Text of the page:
After reading NCTM's six Principles for School Mathematics, I obtained a better understanding of the features required to produce a high-quality educational environment for mathematics students. NCTM emphasizes that the Principles are *not* mutually exclusive, *i.e.* they address overlapping themes. I believe the Principles are also collectively exhaustive, *i.e.* they try to encompass all of the features necessary in the math classroom.

I agree that all students are capable of learning mathematics. However I believe some students are more advanced than others. Like sports, some athletes are good at baseball while others are good at hockey. In the academic setting, there are going to be students ahead of the learning curve and behind the learning curve, and these students will vary from math to English. Teachers should be able to accommodate for this aspect of diversity (among others) while keeping expectations high.

Mathematics is a subject that well exhibits the Curriculum Principle. Math itself is cumulative, so I find it easy to make connections between content areas within the subject. As the NCTM says, the strands are highly interconnected

(2000, p. 15). The more easily students can see and realize this, the more connections they will make. The NCTM recommendations for curriculum will help narrow in on the tasks I will need to accomplish while constructing lesson plans.

I never realized the impact teachers make on their students until I heard it. One school year might not seem like a long time, but in the minds of the students it can make all the difference. Looking back on my own experiences in high school and reading about the effects of a single teacher on an entire class enforces this view. Realizing that one can change the lives of children forever may be a scary thought but it can also be a good one if teaching is done effectively. I think an effective teacher has a good balance of content knowledge (knowledge about what the students know and what they need to learn) and pedagogical knowledge (knowledge about how to teach). Teachers also need to continually seek improvement on their own part. As a teacher I plan to continue my exposure to research on mathematics and education so that my teaching practices will be continually improving. This is furthermore in the best interest of the students because as generations change, pedagogical methods (along with content) will change.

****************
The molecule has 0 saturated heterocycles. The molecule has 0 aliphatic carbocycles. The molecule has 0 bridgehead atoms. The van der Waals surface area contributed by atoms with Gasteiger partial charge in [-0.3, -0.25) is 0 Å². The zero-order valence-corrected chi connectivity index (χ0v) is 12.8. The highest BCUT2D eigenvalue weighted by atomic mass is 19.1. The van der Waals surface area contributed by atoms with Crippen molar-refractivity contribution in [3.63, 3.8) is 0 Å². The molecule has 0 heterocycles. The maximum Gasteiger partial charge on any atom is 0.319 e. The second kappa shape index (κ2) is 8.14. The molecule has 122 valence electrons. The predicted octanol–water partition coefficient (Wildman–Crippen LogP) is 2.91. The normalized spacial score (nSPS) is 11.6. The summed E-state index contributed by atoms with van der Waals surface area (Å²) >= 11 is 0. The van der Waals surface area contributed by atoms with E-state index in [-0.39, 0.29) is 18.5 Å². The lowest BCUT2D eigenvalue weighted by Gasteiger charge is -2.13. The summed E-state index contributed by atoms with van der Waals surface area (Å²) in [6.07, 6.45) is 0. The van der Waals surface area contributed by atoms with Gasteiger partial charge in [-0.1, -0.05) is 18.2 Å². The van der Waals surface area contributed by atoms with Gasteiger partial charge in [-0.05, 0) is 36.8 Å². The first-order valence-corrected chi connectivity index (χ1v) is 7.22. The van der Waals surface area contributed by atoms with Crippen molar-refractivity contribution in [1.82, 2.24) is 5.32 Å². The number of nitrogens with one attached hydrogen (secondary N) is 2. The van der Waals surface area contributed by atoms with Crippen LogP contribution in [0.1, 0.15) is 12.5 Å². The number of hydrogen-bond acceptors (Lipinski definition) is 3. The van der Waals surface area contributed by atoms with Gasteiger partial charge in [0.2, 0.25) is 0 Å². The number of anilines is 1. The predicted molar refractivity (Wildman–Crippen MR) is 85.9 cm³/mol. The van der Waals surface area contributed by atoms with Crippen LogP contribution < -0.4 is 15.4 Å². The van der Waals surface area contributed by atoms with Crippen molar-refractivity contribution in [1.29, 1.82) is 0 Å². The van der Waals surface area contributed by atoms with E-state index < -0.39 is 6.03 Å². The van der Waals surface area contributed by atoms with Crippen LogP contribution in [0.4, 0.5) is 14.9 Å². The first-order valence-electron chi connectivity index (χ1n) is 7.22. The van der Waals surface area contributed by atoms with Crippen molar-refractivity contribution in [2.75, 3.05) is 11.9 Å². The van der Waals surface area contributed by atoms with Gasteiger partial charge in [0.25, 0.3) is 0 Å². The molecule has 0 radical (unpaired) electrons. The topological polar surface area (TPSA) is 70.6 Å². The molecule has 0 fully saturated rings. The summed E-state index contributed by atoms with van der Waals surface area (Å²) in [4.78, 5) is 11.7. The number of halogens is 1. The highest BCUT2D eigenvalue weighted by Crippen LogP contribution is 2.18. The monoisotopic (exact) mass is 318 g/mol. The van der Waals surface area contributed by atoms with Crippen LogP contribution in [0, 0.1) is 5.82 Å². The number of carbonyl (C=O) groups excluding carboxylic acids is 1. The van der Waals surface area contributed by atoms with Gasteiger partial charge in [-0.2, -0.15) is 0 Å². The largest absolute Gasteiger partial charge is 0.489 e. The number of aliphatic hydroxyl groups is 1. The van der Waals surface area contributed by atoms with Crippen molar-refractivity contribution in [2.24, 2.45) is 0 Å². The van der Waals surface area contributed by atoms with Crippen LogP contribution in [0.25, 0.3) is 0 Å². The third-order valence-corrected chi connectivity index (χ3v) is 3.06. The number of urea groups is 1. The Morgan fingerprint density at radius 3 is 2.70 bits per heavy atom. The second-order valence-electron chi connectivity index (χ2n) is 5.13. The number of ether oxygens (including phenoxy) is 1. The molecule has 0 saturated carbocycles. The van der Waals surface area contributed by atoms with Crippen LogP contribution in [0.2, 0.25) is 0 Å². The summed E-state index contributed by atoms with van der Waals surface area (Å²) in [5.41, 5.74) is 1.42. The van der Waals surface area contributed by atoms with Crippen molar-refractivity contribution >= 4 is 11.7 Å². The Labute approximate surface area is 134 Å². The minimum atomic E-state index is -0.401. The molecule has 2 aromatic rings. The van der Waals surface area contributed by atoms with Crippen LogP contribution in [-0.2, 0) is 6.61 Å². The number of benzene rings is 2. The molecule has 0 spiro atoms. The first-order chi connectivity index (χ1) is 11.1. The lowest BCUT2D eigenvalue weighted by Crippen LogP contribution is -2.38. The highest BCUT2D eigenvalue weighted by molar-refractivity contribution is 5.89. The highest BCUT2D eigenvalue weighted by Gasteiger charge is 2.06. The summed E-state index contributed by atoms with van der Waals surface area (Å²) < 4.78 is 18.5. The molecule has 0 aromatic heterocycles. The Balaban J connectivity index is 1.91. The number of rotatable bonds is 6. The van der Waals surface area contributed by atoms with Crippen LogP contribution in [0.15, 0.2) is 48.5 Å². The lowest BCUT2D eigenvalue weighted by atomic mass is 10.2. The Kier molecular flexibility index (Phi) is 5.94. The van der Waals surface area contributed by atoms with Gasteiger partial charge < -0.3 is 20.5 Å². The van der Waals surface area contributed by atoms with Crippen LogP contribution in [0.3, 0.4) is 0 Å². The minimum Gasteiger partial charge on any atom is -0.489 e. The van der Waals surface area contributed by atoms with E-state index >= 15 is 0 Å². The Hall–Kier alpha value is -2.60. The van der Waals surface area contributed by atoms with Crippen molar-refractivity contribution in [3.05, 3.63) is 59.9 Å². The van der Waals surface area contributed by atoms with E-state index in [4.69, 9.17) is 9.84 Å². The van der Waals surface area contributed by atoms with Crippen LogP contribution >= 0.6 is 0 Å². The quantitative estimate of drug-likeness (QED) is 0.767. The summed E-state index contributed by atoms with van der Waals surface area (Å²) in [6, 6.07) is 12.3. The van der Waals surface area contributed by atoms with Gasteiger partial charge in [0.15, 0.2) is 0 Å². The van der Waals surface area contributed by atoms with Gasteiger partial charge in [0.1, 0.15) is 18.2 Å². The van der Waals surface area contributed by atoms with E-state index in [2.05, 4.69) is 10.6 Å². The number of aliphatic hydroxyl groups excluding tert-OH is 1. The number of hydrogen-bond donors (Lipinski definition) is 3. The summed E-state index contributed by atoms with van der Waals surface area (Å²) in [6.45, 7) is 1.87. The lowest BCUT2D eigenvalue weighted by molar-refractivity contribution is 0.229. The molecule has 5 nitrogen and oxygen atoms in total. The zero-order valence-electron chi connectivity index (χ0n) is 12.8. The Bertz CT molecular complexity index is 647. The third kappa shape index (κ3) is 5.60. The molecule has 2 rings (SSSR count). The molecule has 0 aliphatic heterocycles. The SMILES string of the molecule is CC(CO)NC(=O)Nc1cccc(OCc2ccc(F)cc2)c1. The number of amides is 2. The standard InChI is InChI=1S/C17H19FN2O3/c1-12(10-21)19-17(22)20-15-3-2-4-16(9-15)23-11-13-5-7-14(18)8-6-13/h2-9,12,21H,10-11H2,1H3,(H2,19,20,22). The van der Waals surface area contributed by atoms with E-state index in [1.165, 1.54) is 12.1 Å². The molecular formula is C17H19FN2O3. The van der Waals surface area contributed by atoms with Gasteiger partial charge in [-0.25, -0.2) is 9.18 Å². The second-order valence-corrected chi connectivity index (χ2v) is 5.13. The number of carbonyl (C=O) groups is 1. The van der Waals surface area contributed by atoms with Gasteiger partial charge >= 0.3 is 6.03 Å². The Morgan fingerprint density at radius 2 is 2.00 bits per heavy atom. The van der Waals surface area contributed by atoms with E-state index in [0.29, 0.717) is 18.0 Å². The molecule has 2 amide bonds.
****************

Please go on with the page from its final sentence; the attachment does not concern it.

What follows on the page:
I believe the best way to learn is to be in one's **Zone of Proximal Development**. Students need to be challenged and supported. When a task is challenging enough to overcome boredom, but not too challenging as to promote anxiety, the student is in the ZPD and will learn with understanding. Students need to be able to build on previous knowledge, elaborate on new concepts, and organize concepts in a way that helps them remember them the easiest.

New opinions about assessment open up doors that I had not realized existed in the past. Assessment is foremost used as a tool to detect what students learned and how well they learned it, but it is also used as feedback for the students. Students should easily distinguish their place in the curriculum so they know exactly what their strengths and weaknesses are. Assessment should be used as an intermediary to help students learn, not as the end to a unit where students will never have to use that information again. On the other side, assessment can be used to aid teachers. For example, teachers will know which students are excelling or falling behind in certain areas, and will be able to make decisions for future instruction.

The aid of technology helps level the playing field. This goes back to the Equity Principle. Technology helps students focus on the bigger problems at hand, such as those involving decision-making and problem solving. The increase in technology yields changes in curriculum and changes in views on which concepts are essential in the classroom. Technology shifts the students’ attention from thoughtless algorithms to more complex thinking.

There are a few Principles that stand out when regarding mathematics: the Curriculum and Technology Principles. I favorite these two Principles because I believe they are crucial in the mathematics classroom. As I’ve stated above, math is one of the subjects that is a continuous field with overlapping grey areas rather than a collection of discrete facts or figures. There are more connections that can be made in math than any other subject in secondary school (in my opinion), so building on these connections is essential for students to learn effectively. Technology is the other Principle that sticks out to me. It is true that technology can be used in other courses, but I believe it can be most appreciated in a math course. Not only does technology act as a tool that enhances the learning of math, it is also determines the behavior of students and teachers with regards to content. The more (and better) technology is available, the more students will be able to make decisions, think critically, and focus on meaning.

References

- The National Council of Teachers of Mathematics. (). Principles and standards for school mathematics. Reston, VA: NCTM.

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